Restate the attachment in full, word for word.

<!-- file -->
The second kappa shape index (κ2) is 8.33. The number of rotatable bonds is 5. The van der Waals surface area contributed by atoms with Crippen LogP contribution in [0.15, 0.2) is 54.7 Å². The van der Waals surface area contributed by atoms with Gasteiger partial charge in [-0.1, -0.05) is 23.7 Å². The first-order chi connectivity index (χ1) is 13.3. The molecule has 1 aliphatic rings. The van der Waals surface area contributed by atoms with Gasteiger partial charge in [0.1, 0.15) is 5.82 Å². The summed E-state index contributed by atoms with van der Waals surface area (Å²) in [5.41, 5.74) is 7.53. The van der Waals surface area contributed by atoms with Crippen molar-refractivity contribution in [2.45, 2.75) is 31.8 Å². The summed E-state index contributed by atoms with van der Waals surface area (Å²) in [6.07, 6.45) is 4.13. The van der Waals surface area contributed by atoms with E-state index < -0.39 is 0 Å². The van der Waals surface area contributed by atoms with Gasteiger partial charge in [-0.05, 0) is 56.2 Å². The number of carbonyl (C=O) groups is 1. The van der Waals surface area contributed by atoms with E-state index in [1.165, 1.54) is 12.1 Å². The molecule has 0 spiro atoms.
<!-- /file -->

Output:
The second kappa shape index (κ2) is 8.33. The number of rotatable bonds is 5. The van der Waals surface area contributed by atoms with Crippen LogP contribution in [0.15, 0.2) is 54.7 Å². The van der Waals surface area contributed by atoms with Gasteiger partial charge in [-0.1, -0.05) is 23.7 Å². The first-order chi connectivity index (χ1) is 13.3. The molecule has 1 aliphatic rings. The van der Waals surface area contributed by atoms with Gasteiger partial charge in [0.1, 0.15) is 5.82 Å². The summed E-state index contributed by atoms with van der Waals surface area (Å²) in [5.41, 5.74) is 7.53. The van der Waals surface area contributed by atoms with Crippen molar-refractivity contribution in [2.45, 2.75) is 31.8 Å². The summed E-state index contributed by atoms with van der Waals surface area (Å²) in [6.07, 6.45) is 4.13. The van der Waals surface area contributed by atoms with E-state index < -0.39 is 0 Å². The van der Waals surface area contributed by atoms with Gasteiger partial charge in [-0.05, 0) is 56.2 Å². The number of carbonyl (C=O) groups is 1. The van der Waals surface area contributed by atoms with E-state index in [1.165, 1.54) is 12.1 Å². The molecule has 0 spiro atoms.